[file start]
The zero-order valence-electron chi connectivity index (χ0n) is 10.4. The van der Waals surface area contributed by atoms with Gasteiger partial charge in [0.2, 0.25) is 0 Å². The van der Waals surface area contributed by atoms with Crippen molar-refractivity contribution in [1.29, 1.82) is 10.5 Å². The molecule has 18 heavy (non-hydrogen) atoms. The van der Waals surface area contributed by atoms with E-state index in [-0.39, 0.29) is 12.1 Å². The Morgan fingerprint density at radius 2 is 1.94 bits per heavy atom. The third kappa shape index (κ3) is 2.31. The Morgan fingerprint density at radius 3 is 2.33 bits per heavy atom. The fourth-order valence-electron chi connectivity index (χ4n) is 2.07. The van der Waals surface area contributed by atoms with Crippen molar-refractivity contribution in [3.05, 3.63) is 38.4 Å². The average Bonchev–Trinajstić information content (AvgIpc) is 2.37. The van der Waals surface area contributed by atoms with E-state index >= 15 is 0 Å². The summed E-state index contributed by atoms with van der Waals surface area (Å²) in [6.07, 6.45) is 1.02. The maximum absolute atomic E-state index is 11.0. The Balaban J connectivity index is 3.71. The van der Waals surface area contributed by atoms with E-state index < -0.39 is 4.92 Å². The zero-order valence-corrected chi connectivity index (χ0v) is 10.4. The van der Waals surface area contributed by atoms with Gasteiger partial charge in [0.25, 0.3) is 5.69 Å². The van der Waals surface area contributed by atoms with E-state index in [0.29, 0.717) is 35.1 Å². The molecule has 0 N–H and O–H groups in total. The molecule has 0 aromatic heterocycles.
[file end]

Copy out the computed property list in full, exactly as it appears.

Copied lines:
The zero-order valence-electron chi connectivity index (χ0n) is 10.4. The van der Waals surface area contributed by atoms with Gasteiger partial charge in [0.2, 0.25) is 0 Å². The van der Waals surface area contributed by atoms with Crippen molar-refractivity contribution in [1.29, 1.82) is 10.5 Å². The molecule has 18 heavy (non-hydrogen) atoms. The van der Waals surface area contributed by atoms with E-state index in [-0.39, 0.29) is 12.1 Å². The Morgan fingerprint density at radius 2 is 1.94 bits per heavy atom. The third kappa shape index (κ3) is 2.31. The Morgan fingerprint density at radius 3 is 2.33 bits per heavy atom. The fourth-order valence-electron chi connectivity index (χ4n) is 2.07. The van der Waals surface area contributed by atoms with Crippen molar-refractivity contribution in [3.05, 3.63) is 38.4 Å². The average Bonchev–Trinajstić information content (AvgIpc) is 2.37. The van der Waals surface area contributed by atoms with E-state index >= 15 is 0 Å². The summed E-state index contributed by atoms with van der Waals surface area (Å²) in [6.07, 6.45) is 1.02. The maximum absolute atomic E-state index is 11.0. The Balaban J connectivity index is 3.71. The van der Waals surface area contributed by atoms with E-state index < -0.39 is 4.92 Å². The zero-order valence-corrected chi connectivity index (χ0v) is 10.4. The van der Waals surface area contributed by atoms with Gasteiger partial charge in [0.25, 0.3) is 5.69 Å². The van der Waals surface area contributed by atoms with E-state index in [0.29, 0.717) is 35.1 Å². The molecule has 0 N–H and O–H groups in total. The molecule has 0 aromatic heterocycles.